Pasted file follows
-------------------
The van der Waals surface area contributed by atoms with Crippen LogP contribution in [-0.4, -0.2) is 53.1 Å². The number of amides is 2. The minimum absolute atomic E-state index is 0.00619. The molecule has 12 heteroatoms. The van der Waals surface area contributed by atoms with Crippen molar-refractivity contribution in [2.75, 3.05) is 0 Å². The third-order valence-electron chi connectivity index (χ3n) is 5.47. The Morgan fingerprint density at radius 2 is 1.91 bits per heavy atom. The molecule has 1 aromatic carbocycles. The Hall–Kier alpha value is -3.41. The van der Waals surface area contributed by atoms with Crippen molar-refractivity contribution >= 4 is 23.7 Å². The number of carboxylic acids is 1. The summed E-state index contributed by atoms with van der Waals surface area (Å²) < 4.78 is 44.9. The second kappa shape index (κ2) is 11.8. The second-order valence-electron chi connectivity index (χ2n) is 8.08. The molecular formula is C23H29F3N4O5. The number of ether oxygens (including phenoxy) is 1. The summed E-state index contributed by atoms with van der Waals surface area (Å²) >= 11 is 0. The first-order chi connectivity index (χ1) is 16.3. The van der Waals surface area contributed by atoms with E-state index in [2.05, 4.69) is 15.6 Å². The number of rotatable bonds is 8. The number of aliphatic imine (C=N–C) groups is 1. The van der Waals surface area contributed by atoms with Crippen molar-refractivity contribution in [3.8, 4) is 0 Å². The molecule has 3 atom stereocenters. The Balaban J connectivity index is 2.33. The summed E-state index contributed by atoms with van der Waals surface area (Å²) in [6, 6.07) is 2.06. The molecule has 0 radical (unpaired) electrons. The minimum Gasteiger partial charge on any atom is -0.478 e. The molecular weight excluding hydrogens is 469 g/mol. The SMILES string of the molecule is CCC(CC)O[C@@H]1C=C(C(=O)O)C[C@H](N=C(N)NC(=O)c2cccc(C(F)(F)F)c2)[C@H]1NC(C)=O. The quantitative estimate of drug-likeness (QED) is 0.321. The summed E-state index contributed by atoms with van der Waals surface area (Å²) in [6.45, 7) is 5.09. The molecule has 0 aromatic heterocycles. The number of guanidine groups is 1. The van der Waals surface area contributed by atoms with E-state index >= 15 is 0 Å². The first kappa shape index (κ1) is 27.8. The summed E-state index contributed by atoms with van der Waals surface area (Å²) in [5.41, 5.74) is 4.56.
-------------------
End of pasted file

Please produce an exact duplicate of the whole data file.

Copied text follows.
The van der Waals surface area contributed by atoms with Crippen LogP contribution in [-0.4, -0.2) is 53.1 Å². The number of amides is 2. The minimum absolute atomic E-state index is 0.00619. The molecule has 12 heteroatoms. The van der Waals surface area contributed by atoms with Crippen molar-refractivity contribution in [2.75, 3.05) is 0 Å². The third-order valence-electron chi connectivity index (χ3n) is 5.47. The Morgan fingerprint density at radius 2 is 1.91 bits per heavy atom. The molecule has 1 aromatic carbocycles. The Hall–Kier alpha value is -3.41. The van der Waals surface area contributed by atoms with Crippen molar-refractivity contribution >= 4 is 23.7 Å². The number of carboxylic acids is 1. The summed E-state index contributed by atoms with van der Waals surface area (Å²) < 4.78 is 44.9. The second kappa shape index (κ2) is 11.8. The second-order valence-electron chi connectivity index (χ2n) is 8.08. The molecular formula is C23H29F3N4O5. The number of ether oxygens (including phenoxy) is 1. The summed E-state index contributed by atoms with van der Waals surface area (Å²) >= 11 is 0. The first-order chi connectivity index (χ1) is 16.3. The van der Waals surface area contributed by atoms with E-state index in [2.05, 4.69) is 15.6 Å². The number of rotatable bonds is 8. The number of aliphatic imine (C=N–C) groups is 1. The van der Waals surface area contributed by atoms with Crippen molar-refractivity contribution in [3.8, 4) is 0 Å². The molecule has 3 atom stereocenters. The Balaban J connectivity index is 2.33. The summed E-state index contributed by atoms with van der Waals surface area (Å²) in [6, 6.07) is 2.06. The molecule has 0 radical (unpaired) electrons. The minimum Gasteiger partial charge on any atom is -0.478 e. The molecular weight excluding hydrogens is 469 g/mol. The SMILES string of the molecule is CCC(CC)O[C@@H]1C=C(C(=O)O)C[C@H](N=C(N)NC(=O)c2cccc(C(F)(F)F)c2)[C@H]1NC(C)=O. The quantitative estimate of drug-likeness (QED) is 0.321. The summed E-state index contributed by atoms with van der Waals surface area (Å²) in [6.45, 7) is 5.09. The molecule has 0 aromatic heterocycles. The number of guanidine groups is 1. The van der Waals surface area contributed by atoms with E-state index >= 15 is 0 Å². The first kappa shape index (κ1) is 27.8. The summed E-state index contributed by atoms with van der Waals surface area (Å²) in [5.41, 5.74) is 4.56.